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Globalization: The Promises and The Perils, U.S. and Asian Responses

Informatics Creative Commons photo-patchwork. (musha68000/Flickr)

Informatics Creative Commons photo-patchwork. (musha68000/Flickr)

But of course, the decision is not all in Asia's hands. Emphasis on the social sector depends on government involvement, but globalization has tended, as you know, to downplay the rule of government. The pressure is still on to reduce the role of the public sector. Even in the UN setting, which is a membership of governments, the role of the state is somehow not very clearly defined. It's always said what the state should not do, but not much discussed as to what the state should and must do.

For example, and equalization of opportunity, the social safety net providing equal opportunity for all, these have to be the role of the state. But these are not very much emphasized or discussed. I feel that the Asian countries must start to speak with one voice on social issues and issues of social investment and development in the United Nations, in the financial institutions and in other economic groupings.

They should also speak out for the value of social investment, environmental protection and resources conservation. They should defend the power of national governments against further erosion by economic forces outside of their control. I think there has to be some kind of framework within which globalization and the non-governmental sectors - and I say this with a "small n", which includes the private sector and multi-nationals and so on - operate so that there's no exploitation and there opportunity to equalize the playing field for all the people within the country.

There is much also that Asian countries can do to help one another. For example, in our field, we have facilitated an exchange of experience in population and development. This exchange has transferred good practices and supported expertise and training. Extending such arrangements in other areas, I think, is a matter of neutral self-interest.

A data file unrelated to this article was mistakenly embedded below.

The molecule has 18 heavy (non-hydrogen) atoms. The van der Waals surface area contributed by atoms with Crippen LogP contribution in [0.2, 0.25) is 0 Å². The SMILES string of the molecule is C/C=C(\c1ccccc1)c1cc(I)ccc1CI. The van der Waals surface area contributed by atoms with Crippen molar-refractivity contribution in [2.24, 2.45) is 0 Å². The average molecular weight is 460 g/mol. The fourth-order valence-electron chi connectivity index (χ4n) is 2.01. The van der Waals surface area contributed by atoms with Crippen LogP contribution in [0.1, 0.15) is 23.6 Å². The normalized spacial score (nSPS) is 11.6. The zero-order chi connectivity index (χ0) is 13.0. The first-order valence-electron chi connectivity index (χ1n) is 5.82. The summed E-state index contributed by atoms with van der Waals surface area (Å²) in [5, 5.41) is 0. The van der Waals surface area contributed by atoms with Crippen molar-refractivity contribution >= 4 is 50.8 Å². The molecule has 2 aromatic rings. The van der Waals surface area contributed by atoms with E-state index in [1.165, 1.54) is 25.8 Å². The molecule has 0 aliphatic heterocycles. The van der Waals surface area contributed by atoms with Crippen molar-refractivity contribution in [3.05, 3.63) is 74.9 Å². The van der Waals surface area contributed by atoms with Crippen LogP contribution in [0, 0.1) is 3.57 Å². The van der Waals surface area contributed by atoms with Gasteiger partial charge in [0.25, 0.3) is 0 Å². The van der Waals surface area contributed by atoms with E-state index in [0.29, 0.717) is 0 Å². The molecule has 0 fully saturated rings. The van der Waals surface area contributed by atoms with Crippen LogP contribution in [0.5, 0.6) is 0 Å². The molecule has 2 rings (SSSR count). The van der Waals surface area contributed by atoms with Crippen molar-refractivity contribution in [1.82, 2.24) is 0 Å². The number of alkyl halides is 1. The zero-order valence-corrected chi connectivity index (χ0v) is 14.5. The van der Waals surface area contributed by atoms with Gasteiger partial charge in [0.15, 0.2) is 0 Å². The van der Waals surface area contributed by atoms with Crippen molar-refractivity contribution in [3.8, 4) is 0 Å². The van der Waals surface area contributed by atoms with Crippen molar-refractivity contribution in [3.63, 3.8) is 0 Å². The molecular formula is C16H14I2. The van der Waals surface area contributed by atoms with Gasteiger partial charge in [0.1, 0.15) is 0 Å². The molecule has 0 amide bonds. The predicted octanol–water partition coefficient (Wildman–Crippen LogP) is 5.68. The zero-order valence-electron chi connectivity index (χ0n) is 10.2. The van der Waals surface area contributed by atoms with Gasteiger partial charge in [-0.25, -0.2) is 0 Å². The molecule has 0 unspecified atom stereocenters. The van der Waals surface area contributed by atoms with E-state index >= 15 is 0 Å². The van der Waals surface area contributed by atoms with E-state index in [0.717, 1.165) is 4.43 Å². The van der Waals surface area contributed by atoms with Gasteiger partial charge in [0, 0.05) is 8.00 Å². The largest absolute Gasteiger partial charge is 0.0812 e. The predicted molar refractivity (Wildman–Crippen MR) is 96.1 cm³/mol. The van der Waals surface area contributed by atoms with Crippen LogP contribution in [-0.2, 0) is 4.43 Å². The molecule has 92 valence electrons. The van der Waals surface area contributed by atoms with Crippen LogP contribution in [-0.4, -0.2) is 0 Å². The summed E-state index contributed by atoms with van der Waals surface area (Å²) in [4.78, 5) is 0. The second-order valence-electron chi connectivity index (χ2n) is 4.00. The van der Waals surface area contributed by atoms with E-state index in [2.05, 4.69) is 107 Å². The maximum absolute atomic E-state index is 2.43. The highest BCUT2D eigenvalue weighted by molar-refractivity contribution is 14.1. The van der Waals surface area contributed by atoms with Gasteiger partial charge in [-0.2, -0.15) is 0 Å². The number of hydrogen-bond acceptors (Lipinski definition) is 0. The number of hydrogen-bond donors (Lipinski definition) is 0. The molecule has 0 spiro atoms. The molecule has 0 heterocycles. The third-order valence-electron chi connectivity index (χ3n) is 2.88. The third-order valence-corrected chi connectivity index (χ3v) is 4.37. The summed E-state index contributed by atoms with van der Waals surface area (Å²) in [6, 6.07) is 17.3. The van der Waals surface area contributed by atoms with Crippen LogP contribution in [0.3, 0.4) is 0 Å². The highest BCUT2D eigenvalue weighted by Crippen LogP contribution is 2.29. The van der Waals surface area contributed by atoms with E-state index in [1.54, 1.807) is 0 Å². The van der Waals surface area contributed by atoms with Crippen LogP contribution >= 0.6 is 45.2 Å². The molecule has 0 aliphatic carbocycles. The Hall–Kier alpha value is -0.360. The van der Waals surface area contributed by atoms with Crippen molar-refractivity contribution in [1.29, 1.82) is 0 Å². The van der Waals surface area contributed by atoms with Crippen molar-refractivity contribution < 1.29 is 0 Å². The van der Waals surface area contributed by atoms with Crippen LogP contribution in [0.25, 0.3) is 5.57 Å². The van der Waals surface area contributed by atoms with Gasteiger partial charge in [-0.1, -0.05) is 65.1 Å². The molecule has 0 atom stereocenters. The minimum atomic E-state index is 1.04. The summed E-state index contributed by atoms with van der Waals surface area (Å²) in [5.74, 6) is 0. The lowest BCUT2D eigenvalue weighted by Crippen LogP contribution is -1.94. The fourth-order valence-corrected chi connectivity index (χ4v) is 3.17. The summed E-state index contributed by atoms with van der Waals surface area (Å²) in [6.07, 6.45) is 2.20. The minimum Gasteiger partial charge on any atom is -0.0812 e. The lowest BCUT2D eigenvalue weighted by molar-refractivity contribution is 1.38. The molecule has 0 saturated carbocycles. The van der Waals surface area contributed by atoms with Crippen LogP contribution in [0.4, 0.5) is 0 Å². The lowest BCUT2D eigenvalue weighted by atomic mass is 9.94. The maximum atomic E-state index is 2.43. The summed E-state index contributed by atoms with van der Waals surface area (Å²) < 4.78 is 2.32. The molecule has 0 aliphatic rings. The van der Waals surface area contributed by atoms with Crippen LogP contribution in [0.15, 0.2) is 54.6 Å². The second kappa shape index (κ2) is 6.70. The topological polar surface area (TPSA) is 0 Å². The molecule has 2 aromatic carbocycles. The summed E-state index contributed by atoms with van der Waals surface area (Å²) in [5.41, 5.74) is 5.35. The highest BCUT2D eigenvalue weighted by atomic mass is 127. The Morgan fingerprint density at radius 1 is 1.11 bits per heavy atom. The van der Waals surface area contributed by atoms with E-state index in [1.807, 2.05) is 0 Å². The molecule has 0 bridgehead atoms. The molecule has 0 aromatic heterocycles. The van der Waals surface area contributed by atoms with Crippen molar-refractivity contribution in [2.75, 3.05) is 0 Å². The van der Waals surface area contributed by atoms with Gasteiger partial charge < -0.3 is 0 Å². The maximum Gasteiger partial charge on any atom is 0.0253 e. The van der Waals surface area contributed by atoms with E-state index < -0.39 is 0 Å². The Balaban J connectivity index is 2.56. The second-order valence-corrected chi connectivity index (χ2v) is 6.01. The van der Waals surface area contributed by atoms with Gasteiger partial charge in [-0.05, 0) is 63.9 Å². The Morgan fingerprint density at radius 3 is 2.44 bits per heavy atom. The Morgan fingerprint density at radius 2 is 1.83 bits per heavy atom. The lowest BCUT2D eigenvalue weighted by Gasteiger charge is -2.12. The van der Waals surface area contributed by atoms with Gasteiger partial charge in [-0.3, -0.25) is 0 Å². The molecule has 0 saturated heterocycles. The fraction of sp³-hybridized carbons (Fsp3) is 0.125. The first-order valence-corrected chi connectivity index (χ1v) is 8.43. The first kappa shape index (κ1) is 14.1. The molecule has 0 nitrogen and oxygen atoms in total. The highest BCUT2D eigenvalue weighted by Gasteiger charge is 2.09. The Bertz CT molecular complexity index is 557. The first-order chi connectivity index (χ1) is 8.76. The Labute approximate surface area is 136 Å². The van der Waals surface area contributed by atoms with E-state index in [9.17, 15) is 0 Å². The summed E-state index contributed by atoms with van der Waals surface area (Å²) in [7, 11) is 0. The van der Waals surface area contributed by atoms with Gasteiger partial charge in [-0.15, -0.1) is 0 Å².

The Unites States, which was the other part of the question that you are addressing will play an important role in Asia as the biggest economy, as the biggest consumer of Asian products and the biggest investor almost - I'm sure after Japan - in Asian countries. The US has also historically supported social development in Asian countries and in the area of population, of course the US is the largest funder, in fact, of population programs around the world and has done this very actively and has participated in all of the success stories in Asia. The US is and will remain preeminent in the international community and its leadership can make a great difference to the future direction in which Asian societies move. I feel also that the US must take a longer view of its own self-interest and not just a short term view. I think here many things are judged by returns that must happen instantly. I remember a story of a mayor that came from one of the cities in the former Soviet Union and he came here looking for long term investment. We were all at a lunch together and he said, "With all the businessmen that I have met, they want to know when the returns will start coming in and I was thinking of ten years" and they said, "Oh, ten years. Our shareholders won't stand for that". So I think long term and on the other hand, when they talked to Japanese, the Japanese talked about twenty-five years and thirty years. To them, five years and ten years was nothing. I think it's a perspective that really has to be taken into account.